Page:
The Lanyard

Billy Colllins’ poem puts me in mind, not of the countless rather worthless crafts or gifts I made my mother over the years – though I suspect she did not count them as worthless – but rather of the labor and delivery room in which our first child was born.

I remember as vividly as if it were yesterday two thoughts, actually two rather shattering insights. (Keep in mind, of course, that I had the luxury of gathering reflective insights as my wife was the one doing all the work!). The first was that I had never known I was capable of such love. I had loved my wife, loved my parents, loved my brothers and sisters. But none of that had prepared me for the overwhelming sense of head-over-heels, throw-myself-over-a-cliff kind of love that coursed through my whole being the moment I first gazed on our newborn son.

The second was the recognition that my parents had loved me that much. Inconceivable! That realization simply blew me away. Yes, I knew they loved me, tons. But having not loved so profoundly until we had a child, I could not imagine how great their love for me and my brothers and sisters was. It simply wasn’t imaginable.

I’ve told my children many times since that they will never know just how much their mother and I love them, at least not until they have a child of their own. They don’t believe me, of course; that’s simply the way it works.

And so I appreciate this poem because it reminds us that there is, as Collins ruefully admits, no way to ever “make it even,” no way to pay back a mother’s love, the years of dedication and sacrifice which our parents give us. But we can pay it forward. And I have often thought that the only way I can come close to repaying my parents for their love and dedication is to try to be as good parents for our children as they were for us. I’m not sure it’s possible, but it’s worth a try.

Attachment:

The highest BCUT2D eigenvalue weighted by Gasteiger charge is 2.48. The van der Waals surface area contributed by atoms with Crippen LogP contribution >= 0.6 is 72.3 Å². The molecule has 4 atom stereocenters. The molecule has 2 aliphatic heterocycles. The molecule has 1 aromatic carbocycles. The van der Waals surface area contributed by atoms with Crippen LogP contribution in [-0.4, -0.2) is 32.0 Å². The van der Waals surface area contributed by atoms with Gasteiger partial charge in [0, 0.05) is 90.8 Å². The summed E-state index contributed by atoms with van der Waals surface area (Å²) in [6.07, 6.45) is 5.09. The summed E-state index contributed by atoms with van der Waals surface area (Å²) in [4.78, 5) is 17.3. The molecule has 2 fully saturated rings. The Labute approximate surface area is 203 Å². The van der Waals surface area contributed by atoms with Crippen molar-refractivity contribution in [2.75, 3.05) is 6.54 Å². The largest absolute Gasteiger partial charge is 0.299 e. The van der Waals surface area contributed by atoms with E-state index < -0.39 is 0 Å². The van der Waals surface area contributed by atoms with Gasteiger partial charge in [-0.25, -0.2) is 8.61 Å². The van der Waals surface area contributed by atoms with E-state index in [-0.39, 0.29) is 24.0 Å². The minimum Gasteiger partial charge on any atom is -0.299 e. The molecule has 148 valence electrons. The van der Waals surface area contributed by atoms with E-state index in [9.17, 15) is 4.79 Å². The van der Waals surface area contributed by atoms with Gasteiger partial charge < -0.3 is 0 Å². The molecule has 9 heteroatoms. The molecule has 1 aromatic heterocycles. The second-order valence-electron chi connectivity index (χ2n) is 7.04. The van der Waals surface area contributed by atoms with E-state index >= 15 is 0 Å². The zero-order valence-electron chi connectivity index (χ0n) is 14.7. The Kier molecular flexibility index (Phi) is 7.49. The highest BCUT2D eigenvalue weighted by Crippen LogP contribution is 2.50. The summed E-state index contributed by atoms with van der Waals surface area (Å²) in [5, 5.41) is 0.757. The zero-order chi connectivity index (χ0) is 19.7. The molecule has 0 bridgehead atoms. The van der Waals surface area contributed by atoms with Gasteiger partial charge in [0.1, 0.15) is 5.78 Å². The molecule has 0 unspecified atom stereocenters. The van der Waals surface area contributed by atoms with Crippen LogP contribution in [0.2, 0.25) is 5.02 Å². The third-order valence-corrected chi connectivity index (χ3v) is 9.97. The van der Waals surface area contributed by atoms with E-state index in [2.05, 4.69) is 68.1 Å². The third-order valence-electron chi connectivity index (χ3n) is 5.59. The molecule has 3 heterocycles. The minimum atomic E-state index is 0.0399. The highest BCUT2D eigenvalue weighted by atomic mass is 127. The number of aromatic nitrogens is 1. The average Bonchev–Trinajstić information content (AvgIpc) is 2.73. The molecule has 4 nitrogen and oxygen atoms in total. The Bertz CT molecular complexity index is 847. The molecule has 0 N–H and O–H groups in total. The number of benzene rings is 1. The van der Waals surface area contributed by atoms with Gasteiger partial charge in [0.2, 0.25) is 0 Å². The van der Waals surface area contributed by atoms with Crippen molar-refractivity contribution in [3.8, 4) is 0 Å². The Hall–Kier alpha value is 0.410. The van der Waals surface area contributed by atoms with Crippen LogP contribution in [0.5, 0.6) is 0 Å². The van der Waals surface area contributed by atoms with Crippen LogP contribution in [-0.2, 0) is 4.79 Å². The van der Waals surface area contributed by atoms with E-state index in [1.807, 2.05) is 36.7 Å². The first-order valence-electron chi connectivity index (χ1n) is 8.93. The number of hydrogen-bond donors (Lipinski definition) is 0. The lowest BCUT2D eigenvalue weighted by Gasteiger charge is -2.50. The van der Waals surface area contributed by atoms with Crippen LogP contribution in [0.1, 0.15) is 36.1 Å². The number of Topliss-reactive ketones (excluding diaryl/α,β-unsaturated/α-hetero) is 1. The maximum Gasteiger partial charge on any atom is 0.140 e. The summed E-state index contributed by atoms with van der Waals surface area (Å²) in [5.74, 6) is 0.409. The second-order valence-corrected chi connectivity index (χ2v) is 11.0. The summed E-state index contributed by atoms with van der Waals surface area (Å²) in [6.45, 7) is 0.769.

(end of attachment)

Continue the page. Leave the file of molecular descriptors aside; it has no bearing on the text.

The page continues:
I actually had a third insight that day. And that is that this is how God came into the world as well – this messy, loud, fragile and vulnerable way – all in order to show us just how much we are loved, for God loves us just as fiercely and tenderly as a mother loves her newborn child and receives our paltry offerings and thanks as graciously as a mother receives her son’s gift of a lanyard.

The Lanyard

The other day as I was ricocheting slowly
off the blue walls of this room
bouncing from typewriter to piano
from bookshelf to an envelope lying on the floor,
I found myself in the “L” section of the dictionary
where my eyes fell upon the word, Lanyard.
No cookie nibbled by a French novelist
could send one more suddenly into the past.
A past where I sat at a workbench
at a camp by a deep Adirondack lake
learning how to braid thin plastic strips into a lanyard.
A gift for my mother.
I had never seen anyone use a lanyard.
Or wear one, if that’s what you did with them.
But that did not keep me from crossing strand over strand
again and again until I had made a boxy, red and white lanyard for my mother.
She gave me life and milk from her breasts,
and I gave her a lanyard 
She nursed me in many a sick room,
lifted teaspoons of medicine to my lips,
set cold facecloths on my forehead
then led me out into the airy light
and taught me to walk and swim and I in turn presented her with a lanyard.
“Here are thousands of meals” she said,
“and here is clothing and a good education.”
“And here is your lanyard,” I replied,
“which I made with a little help from a counselor.”
“Here is a breathing body and a beating heart,
strong legs, bones and teeth and two clear eyes to read the world.” she whispered.
“And here,” I said, “is the lanyard I made at camp.”
“And here,” I wish to say to her now,
“is a smaller gift. Not the archaic truth,
that you can never repay your mother,
but the rueful admission that when she took the two-toned lanyard from my hands,
I was as sure as a boy could be
that this useless worthless thing I wove out of boredom
would be enough to make us even.”

By Billy Collins, from The Trouble with Poetry and Other Poems (2007).

Below is a video of Billy Collins introducing and then reading this poem. If you’ve received this post by email, you may need to click the title at the top of the post to watch the video.